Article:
The Quantified Community: Taking Account Of It All
Once you start counting things, it can be hard to stop. Commercial property in operation presents a huge number of things to count, and it’s only with modern technology tools that we can handle that data on an ongoing basis.
Every type of commercial property from industrial to retail to office offers a universe of data to be collected. In order to find hidden value, areas for improvement, or to create comparative statistics to increase efficiency in property operation, we can count a property’s various dollar flows, square feet, degrees fahrenheit, kilowatt hours, air pressure psi — the list goes on and on. Unlike decades past, thanks to the sharp rise in automated building operations systems, these variables are increasingly being sucked into computers, where all huge piles of data belong.
If you’re counting new terms coined by our technology-infused times, it’s time to add one more. The marriage of new commercial property development and data collections aimed at ongoing improvement of property and community operation has taken on the name quantified community. It’s a holistic way of capturing the vital signs of a commercial property plus the community it’s embedded in.
If that sounds vaguely medical, it’s because the concept is an extension of the quantified self movement, where technology-enabled people are collecting information about their own bodies and diets in order to tweak themselves to maximum health. The simple bathroom scale isn’t enough any more — and in real estate, neither is the simple electricity bill. The new thinking says we need to know the reasons behind the numbers, and to know our properties as we know ourselves — as systems.
New Thinking, New Developments
New York City’s Hudson Yards project is flying the quantified community banner very conspicuously. It’s an eye-popping 16-skyscraper, 12 million sq. ft development on Manhattan’s west side. The details of the project are impressive and include a fully quantified data collections operation encompassing retail (750,000 sq. ft.) office, residential and public space.
The collaboration is being touted as producing the first “quantified community” in the U.S.—which has a rather creepy, 1950s social experiment ring to it, though Constantine Kontokosta, deputy director NYU’s Center for Urban Science and Progress, assured us that all participation will be opt-in. Mr. Kontokosta said that NYU had approached Related about participating in the collaboration, after surmising what a good data set the new development would provide.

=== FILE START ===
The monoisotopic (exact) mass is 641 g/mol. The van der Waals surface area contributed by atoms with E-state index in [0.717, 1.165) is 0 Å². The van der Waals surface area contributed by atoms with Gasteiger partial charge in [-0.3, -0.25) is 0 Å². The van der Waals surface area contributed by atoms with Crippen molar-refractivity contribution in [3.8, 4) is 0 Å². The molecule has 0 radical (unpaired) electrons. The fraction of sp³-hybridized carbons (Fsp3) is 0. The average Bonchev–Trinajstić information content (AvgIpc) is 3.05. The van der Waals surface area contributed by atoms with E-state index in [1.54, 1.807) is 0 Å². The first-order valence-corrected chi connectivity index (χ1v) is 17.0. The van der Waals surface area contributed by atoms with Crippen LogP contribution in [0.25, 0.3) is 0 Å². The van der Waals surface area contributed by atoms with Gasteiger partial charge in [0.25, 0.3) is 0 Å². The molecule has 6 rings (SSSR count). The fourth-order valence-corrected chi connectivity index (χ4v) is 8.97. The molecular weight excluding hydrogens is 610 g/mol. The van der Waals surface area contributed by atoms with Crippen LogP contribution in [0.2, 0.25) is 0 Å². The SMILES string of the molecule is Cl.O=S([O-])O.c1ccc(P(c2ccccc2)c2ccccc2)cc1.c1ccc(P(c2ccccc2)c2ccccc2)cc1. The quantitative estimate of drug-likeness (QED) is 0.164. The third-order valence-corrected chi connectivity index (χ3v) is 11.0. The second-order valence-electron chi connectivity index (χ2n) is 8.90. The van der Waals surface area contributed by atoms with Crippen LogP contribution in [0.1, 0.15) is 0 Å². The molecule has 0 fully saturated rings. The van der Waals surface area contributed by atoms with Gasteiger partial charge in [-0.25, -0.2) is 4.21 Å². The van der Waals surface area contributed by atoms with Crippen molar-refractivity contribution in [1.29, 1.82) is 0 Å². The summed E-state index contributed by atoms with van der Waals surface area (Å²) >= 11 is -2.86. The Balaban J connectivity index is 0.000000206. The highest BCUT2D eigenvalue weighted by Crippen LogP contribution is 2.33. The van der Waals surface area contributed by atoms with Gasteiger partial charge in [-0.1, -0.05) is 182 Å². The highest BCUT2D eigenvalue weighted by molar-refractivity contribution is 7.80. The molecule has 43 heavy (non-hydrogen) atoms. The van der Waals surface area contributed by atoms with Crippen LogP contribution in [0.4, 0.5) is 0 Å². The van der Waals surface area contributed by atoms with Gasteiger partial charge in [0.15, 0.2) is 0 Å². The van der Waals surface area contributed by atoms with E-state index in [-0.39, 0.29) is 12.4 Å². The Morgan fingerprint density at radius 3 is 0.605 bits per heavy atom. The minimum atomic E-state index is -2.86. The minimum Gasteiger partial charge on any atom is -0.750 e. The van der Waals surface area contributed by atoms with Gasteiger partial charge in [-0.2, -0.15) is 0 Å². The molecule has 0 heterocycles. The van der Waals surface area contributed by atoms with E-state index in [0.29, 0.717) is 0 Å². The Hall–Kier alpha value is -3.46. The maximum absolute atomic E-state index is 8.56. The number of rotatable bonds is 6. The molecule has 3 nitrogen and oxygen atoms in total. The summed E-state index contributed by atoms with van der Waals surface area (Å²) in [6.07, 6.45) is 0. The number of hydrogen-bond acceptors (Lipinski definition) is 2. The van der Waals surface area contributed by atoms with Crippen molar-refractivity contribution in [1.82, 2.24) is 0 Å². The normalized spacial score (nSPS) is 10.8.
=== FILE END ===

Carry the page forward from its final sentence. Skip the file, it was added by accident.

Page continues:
“This is just an incredible research opportunity for us,” said Mr. Kontokosta. “We hope to make the data available to other researchers and programmers, to find ways to make it more sustainable, and to apply the findings across the city.”
Mr. Kontokosta added that this marks the center’s first collaboration with a real estate developer. Ideally, he hopes to convince the other Hudson Yards developers to participate as well.
Although what, precisely, the center will measure is still somewhat vague at the moment. Possibilities include pedestrian flows, air quality within buildings and across open space and the health, the activity of residents and workers using a custom-designed, opt-in mobile application as well as solid food and recyclable waste and energy usage.
Mr. Kontokosta said that he believes residents will be interested in participating, not only because the project will be “unprecedented in scale” but because there’s a lot of interest in the “quantified self” at the moment.The Center also hopes the collaboration will help advance its leadership in the emerging field of “Urban Informatics—the observation, analysis, and modeling of cities.”
“The ability to conceive of and develop an entirely new neighborhood creates tremendous opportunities,” Related Hudson Yards president Jay Cross wrote in a statement. “Through our partnership with CUSP we will harness big data to continually innovate, optimize and enhance the employee, resident and visitor experience.”
And presumably, assuming the data is public—which we would hope it will be (Mr. Kontokosta said that Center hopes to make things “as transparent as possible”)—it will also allow journalists like us to analyze how well the city’s investment in the new neighborhood has paid off in terms of creating a viable community. And how it should fund, aid and encourage future developments like Hudson Yards.
The Wisdom Of Opt-In
The success of such a data collection project (and the property operations improvements that could follow) all hinge on collecting sufficient amounts of data. Some of this collections capacity will be “baked in” to the development in the form of smart thermostats, water distribution and the like. But what’s most interesting, and potentially alarming, is the mobile application mentioned above.
Landlords or developers considering quantified community features should be wondering how to balance the successful collecting of data with the very real privacy concerns of American residents, customers, and public passers-by. It’s tempting to imagine that we have turned a corner technologically and that privacy is no longer a right. But that’s not only simplistic, it’s a great way to accentuate, not extinguish the “creepy” aspects of such applications. It may be a short hop technologically from keeping tabs on lighting efficiency in a commercial property to compiling a database of comings and goings of tenants and visitors, but it’s a giant leap in terms of civil liberties, and one that should be heeded.